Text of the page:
Spain's jobless turn to dole website Parobook
An out-of-work gardener in Madrid has founded a social networking site for the unemployed, modelled on Facebook.
The homepage of David Manzanero's Parobook ("dolebook") is very similar to its better-known predecessor.
But while Facebook users swap messages, cheery holiday snaps and video clips, Parobook members have so far been more inclined to exchange tales of woe.
Spain has 4.3 million registered unemployed, 20% of the workforce. The number is 40% among young Spaniards.
The site's creator is one of those statistics. He has had no steady gardening work for three years and is becoming desperate.
As well as putting workers and employers in direct contact, David hopes Parobook can function as a skills exchange for its users.
"For example, if someone can offer advice on writing CVs they can share it with everyone," he explains, suggesting they receive some other benefit from the site in return.
"In other places you have to pay. But our focus is to help the worker, so this has to be free."
Teething problems forced Parobook to switch server; its search engine is still "in development" and - crucially - very few companies have yet registered to offer employment.
David freely admits he is more used to mowing lawns than managing websites. So he has posted appeals for help from other, more technologically savvy users to improve things.
In the meantime, he has a proposal of his own: to create an online "psychological support" centre, again staffed by volunteers.
"I've spent nights without sleeping, when I could not close my eyes for a moment for worrying," David admits, describing his own mood as "rock bottom".
"There's no work, I have a 13-month-old child, and I have to pay the mortgage. All that just eats away at you."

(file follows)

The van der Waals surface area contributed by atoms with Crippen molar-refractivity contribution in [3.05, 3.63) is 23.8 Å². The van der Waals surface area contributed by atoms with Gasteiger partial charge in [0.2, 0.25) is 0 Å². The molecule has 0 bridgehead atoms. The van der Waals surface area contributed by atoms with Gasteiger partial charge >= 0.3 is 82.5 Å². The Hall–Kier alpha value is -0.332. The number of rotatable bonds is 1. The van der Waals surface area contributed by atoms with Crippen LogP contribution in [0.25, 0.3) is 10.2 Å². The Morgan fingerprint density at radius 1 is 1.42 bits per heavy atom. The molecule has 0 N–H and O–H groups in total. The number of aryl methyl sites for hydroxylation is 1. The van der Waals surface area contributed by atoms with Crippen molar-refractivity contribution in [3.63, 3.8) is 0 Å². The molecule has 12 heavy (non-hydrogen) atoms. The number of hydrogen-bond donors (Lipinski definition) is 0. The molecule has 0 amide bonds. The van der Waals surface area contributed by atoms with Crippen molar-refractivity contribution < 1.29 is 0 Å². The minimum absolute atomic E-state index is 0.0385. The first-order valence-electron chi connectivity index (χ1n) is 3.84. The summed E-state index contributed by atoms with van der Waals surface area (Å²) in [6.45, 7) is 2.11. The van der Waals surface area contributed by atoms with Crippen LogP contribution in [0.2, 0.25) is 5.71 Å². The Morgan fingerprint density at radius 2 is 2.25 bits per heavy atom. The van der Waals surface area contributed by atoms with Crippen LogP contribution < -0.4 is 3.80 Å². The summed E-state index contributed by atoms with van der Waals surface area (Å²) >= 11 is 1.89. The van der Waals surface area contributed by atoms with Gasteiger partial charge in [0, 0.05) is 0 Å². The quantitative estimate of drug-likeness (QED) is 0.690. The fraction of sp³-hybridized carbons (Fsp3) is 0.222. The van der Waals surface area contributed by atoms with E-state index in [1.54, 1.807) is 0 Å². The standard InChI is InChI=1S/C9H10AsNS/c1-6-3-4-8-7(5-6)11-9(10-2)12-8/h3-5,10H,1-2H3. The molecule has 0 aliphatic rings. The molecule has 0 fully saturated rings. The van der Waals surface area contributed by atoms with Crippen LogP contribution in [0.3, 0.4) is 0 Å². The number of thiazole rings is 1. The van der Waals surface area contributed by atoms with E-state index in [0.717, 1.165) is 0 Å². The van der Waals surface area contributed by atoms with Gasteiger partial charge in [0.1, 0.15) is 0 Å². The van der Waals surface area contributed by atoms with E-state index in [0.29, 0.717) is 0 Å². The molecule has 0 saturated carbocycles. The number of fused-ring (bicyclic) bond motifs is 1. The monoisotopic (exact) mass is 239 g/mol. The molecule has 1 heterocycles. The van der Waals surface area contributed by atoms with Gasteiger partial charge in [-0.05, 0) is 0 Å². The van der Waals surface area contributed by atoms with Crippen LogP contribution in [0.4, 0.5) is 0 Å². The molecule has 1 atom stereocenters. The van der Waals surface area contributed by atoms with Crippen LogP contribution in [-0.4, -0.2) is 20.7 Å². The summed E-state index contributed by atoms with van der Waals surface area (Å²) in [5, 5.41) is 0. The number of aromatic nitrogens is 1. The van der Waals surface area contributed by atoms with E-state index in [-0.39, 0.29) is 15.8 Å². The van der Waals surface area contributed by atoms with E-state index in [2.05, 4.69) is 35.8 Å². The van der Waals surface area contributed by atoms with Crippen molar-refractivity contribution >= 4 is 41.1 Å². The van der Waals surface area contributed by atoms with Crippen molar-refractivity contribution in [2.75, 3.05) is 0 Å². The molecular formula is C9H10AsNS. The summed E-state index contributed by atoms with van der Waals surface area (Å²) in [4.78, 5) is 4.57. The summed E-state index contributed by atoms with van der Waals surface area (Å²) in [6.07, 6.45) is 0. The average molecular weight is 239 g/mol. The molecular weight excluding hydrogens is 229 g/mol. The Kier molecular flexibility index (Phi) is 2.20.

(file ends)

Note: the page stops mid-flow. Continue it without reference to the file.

It is a familiar feeling, judging by postings on Parobook. With every job offer in Spain now heavily oversubscribed, knock-backs and rejection have become a depressing way of life.
The government calculates that the economy won't create new jobs until it is growing at over 2% and that still looks a long way off.
One Parobook user proposes creating a new political party to oust what he calls the "useless idiots" in parliament whom he blames for Spain's protracted and painful economic crisis.
"My mood's not good," confides another, called Sara - an unemployed administrative worker, who's 24. "I am very despondent and don't know what to do. Here's hoping for some luck!"
Like David, Miguel describes himself as "desperate" in a post on his Parobook page.
"The crisis has hit me hard," he told the BBC. He has worked as a gardener, waiter and painter among other things, but has been unemployed for three years now.
"I have no work, no job and no house. It's very depressing. People turn away from you when you are in this state, but they don't realise they could easily be in the same boat."
That's where David hopes his network can step in.
"This is somewhere people can meet others, bring ideas to the table, develop their own projects," he says. "The future of the site will depend on the demands of its users."
More than 10,000 people have already signed up including cleaners, chemical engineers and truck drivers. It's just a handful of Spain's vast army of the unemployed.
"If one day someone can say they found a job through Parobook," David says, hopefully, "then that would be great."